|She ate all the red and blue M&M's first. Weird, I know. She also takes the caps off of every single marker we own and puts them on her fingers like hard, plastic, colorful olives.|
The phone rang. It was Daddy.
As I watched her cook with her Play-doh at the kitchen table, I answered and said, "it's just the baby and I at home, and we miss you!"
The other kids were with grandma for the day, and the house was quiet. Without the regular whirl of activity, it was easy to discern the sounds of toddler chatter, clanging legos, and tiny feet running across the hardwood floor. Suddenly, it was like I stepped back in time to when I was a new mom, chasing a toddler around the house all day.
You're always one step behind them as you follow them around, just in time to clean up whatever they disasterized but not quite quick enough to stop them from making the mess in the first place. The clothes you spent your morning folding are now on the floor, and they've moved on to "unloading the dishwasher," i.e., putting the clean dishes back in the sink.
And although the house is filled with endless chatter, playing, learning and joy, it can be a very lonely job at times. It's hard when your only human connection during the day is two feet tall and speaks mostly gibberish. And I'm happy that I know now what I didn't back then--it's okay to take some time for you. It's actually a good thing and a necessary thing to preserve your sanity and your identity. Otherwise you can become a shell of who you once were, completely engulfed and swallowed up by the incessant needs and demands of motherhood.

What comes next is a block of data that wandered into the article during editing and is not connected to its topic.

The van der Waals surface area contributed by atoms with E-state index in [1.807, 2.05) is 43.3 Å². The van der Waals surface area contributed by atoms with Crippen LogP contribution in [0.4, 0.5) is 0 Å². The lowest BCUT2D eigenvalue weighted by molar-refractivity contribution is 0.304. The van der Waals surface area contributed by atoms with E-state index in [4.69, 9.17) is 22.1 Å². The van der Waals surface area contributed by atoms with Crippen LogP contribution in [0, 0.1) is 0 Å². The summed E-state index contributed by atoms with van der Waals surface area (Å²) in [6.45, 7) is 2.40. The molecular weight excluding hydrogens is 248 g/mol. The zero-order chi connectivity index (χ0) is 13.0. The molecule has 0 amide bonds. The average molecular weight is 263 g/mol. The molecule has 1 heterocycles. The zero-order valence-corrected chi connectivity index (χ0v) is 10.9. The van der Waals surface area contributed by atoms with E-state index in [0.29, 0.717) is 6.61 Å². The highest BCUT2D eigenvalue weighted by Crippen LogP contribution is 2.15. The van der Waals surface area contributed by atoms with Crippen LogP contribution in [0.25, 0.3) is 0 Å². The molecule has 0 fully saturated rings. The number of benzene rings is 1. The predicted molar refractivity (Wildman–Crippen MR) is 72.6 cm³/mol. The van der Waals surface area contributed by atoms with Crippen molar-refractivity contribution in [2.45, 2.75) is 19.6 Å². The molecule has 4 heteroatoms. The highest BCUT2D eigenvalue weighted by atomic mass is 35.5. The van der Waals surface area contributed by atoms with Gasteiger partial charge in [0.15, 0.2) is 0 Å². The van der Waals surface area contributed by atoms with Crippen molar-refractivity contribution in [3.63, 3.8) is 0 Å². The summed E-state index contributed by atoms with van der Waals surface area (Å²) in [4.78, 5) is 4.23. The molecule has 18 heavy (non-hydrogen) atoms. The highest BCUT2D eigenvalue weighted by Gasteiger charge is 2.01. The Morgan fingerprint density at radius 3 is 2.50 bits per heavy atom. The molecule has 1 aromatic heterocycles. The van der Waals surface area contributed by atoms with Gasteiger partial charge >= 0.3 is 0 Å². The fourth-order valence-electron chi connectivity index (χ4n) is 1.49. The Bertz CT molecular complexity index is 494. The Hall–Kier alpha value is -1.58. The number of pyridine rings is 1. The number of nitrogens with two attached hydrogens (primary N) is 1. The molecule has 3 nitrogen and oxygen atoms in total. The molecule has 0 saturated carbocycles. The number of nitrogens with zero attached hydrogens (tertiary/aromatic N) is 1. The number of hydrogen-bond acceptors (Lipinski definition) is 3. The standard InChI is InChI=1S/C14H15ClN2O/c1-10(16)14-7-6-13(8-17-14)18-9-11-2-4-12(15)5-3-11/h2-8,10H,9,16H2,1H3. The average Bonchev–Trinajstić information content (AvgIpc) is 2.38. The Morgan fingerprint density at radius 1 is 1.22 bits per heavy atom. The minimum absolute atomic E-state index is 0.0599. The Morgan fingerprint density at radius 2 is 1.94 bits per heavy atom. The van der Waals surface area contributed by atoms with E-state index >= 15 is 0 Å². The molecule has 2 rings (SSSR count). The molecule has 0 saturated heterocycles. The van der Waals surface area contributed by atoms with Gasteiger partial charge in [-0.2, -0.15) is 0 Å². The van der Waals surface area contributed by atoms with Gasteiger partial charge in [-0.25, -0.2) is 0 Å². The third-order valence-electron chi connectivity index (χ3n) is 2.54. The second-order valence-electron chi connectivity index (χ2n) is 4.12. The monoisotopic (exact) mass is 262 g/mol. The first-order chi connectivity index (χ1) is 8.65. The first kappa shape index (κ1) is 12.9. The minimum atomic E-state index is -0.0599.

I'm also finally to the place where, although part of me is still sad that the baby years are almost over, the other, larger half of me is so very glad that things like diapers and terrible twos and potty training will come to an end in the relatively near future. That I can finally see the horizon. Thank God I won't have to carry a diaper bag around for the rest of my life. Because I think if I had to deal with diapers and poop and pottys for the next twenty years, I just may loose my mind. Many, many kudos to you day care workers and nannies. There will be a special place for you in heaven among the saints. I'm sure of it.
So if I could offer some encouragement to all the young moms who are in the thick of it, who are running on coffee and no sleep and are busy all the live long day but have nothing tangible to show for it except a beautiful little baby who is clothed and fed and still breathing:
Hang in there!! You're doing a good job!
It does get better! They do eventually speak more then just gibberish and learn how to fold laundry. But they still throw the clean clothes out of their drawers and all over their room when they get dressed. Or undressed. Sorry to burst your bubble on that one. They will learn how to use the toilet. They will have thoughts and ideas and dreams of their own, and you get the privilege of watching them develop into unique human beings right before your very eyes.
Hang in there. It's worth it. I promise.